Hannover — Berlin

Time in Berlin? “Uhren kränken, Uhren tun immer, als gäbe es eine einzige Zeit, eine sozusagen allgemeine Zeit”. I’m just here and breathing, satisfied.

I’ve lived and existed most of my life in Berlin and Hannover but also felt like home in Bogota, Buenos Aires, Córdoba and San Francisco. I visited Berlin first time at the tender age of fourteen with my friends to discover the joys of the music and the masses at Love Parade. Later Berlin became my frequent destination for punk concerts and street photography.

It could have been Hamburg but perhaps Berlin felt more open, wide, rough and wild — like a big playground. Growing up in small places I always felt closed and dissatisfied. Berlin was very different from where I came from, alive and filled with people who were doing whatever they wanted. It convinced me to stay.

These days Berlin is my standard. I started up in this city with high expectations for my art but these days I don’t identify myself as an artist, rather a social worker. The city is closing in and getting more expensive but I’ve found my friends here — they are more important than a mere location.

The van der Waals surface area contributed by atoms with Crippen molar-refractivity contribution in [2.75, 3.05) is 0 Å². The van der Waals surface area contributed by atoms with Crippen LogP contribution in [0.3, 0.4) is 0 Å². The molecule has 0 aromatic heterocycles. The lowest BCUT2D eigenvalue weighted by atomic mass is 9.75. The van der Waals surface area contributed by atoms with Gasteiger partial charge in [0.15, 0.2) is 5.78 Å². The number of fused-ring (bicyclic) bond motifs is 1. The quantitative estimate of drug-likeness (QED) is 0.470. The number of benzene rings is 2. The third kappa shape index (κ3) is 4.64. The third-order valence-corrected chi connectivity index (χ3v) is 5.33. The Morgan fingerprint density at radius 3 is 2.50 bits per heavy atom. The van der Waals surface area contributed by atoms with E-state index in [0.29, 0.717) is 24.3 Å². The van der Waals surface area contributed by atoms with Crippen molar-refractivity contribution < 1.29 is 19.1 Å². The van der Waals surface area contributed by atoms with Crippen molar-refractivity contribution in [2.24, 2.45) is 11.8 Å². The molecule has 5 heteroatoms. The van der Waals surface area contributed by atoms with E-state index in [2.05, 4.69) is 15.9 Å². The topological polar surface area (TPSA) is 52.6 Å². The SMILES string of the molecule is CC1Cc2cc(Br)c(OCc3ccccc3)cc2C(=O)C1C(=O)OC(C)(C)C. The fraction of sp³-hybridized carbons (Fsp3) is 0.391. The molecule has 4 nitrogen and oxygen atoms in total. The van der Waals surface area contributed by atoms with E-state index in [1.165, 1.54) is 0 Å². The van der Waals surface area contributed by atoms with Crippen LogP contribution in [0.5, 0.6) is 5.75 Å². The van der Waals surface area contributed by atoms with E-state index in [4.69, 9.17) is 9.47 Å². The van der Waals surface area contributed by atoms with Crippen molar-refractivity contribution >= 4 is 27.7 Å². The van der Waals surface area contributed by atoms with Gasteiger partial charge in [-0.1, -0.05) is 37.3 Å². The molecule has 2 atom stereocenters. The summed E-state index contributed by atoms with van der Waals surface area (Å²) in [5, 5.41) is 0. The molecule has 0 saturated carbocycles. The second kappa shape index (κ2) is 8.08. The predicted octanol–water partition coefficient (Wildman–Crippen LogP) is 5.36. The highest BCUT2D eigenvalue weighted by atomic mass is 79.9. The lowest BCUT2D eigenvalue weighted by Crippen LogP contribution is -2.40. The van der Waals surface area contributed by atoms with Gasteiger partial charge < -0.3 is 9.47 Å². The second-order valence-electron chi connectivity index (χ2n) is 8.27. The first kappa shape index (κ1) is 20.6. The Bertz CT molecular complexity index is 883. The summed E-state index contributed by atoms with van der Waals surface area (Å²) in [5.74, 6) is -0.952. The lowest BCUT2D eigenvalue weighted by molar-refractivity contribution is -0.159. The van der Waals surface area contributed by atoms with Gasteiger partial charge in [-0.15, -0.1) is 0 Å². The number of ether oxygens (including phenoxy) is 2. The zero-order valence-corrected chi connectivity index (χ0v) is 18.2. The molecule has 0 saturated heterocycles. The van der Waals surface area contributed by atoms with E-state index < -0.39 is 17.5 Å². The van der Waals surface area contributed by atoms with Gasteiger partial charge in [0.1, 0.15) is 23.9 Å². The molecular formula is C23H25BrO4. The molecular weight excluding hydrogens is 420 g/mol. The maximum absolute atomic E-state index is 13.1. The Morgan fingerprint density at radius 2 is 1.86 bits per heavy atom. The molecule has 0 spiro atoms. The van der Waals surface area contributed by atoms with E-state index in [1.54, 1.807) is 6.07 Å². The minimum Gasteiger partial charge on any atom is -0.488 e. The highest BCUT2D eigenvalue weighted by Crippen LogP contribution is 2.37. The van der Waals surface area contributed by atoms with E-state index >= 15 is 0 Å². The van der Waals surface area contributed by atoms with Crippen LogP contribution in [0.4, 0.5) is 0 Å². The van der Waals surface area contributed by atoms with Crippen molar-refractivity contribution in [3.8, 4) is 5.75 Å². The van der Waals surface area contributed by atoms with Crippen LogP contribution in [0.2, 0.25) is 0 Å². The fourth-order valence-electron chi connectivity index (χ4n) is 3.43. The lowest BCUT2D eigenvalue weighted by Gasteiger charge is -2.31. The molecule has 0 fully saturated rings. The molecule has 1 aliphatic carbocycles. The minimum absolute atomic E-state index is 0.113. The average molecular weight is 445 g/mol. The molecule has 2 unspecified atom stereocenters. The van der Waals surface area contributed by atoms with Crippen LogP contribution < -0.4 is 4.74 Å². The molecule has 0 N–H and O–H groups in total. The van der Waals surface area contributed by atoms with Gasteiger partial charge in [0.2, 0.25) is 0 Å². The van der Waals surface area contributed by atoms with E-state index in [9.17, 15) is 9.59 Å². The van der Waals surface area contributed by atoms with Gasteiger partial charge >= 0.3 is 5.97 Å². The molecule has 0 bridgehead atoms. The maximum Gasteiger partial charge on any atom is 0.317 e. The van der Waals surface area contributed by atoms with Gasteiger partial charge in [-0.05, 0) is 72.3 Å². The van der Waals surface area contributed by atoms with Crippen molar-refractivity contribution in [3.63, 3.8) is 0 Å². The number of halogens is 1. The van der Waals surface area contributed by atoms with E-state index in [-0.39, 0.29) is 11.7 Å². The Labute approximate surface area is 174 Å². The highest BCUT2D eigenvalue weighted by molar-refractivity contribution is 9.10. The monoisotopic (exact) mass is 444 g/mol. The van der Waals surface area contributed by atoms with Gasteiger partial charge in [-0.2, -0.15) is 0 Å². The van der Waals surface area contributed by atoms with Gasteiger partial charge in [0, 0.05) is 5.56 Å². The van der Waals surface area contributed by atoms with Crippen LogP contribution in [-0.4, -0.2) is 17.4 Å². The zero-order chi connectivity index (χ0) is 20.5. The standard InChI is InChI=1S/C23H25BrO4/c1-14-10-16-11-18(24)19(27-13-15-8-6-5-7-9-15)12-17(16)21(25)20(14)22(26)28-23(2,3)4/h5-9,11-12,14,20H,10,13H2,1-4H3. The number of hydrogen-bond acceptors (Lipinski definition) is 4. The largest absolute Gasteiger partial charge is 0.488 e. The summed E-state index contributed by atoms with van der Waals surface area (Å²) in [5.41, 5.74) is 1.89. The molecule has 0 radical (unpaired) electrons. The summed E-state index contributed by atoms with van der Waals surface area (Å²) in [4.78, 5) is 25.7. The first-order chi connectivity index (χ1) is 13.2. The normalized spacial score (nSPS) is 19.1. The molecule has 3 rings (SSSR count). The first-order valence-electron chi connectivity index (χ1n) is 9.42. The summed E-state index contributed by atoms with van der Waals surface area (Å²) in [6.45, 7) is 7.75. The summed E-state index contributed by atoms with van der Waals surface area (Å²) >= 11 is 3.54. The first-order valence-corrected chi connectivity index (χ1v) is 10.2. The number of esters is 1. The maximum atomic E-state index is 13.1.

In a big city you are surrounded by diversely different people and it’s important to adapt, understand, share and learn from others. The more people you meet, the more friends you will make but along the way more assholes you have to encounter. When my parents visit me once a year, they are always shocked by the noise, crowds and the pace of Berlin. When you are used to it all, you don’t recognise the side effects of the city. Your exhaustion slowly becomes unconscious part of you. I found my escape from the mountains. Every time I return I feel calm and grounded, more like myself. Returning to the city makes me question why do people accessorise unnecessarily to appear like individuals, stare at their smartphones in obsessive wait, fill their heads with music of others and act so rough and unfriendly. Life itself is very simple but in cities we surround ourselves with many artificial ideas and distracting circumstances.

For years I was working on the field of advertising. Those days the main concern of my work was to ensure that the tits of the girl in the poster were big enough. On the day US attacked Iraq and a war started all the discussions at our agency were still revolving around those same old tits. It was a key moment in my life. I quit the industry and chose to find work I believed in. Now my work allows me to support others in a way that satisfies me. Social work is certainly not easy but I enjoy creating real change and true transformation in the world by working for the most important cause in the world — the others. See them, talk with them and help them — and they will help you.

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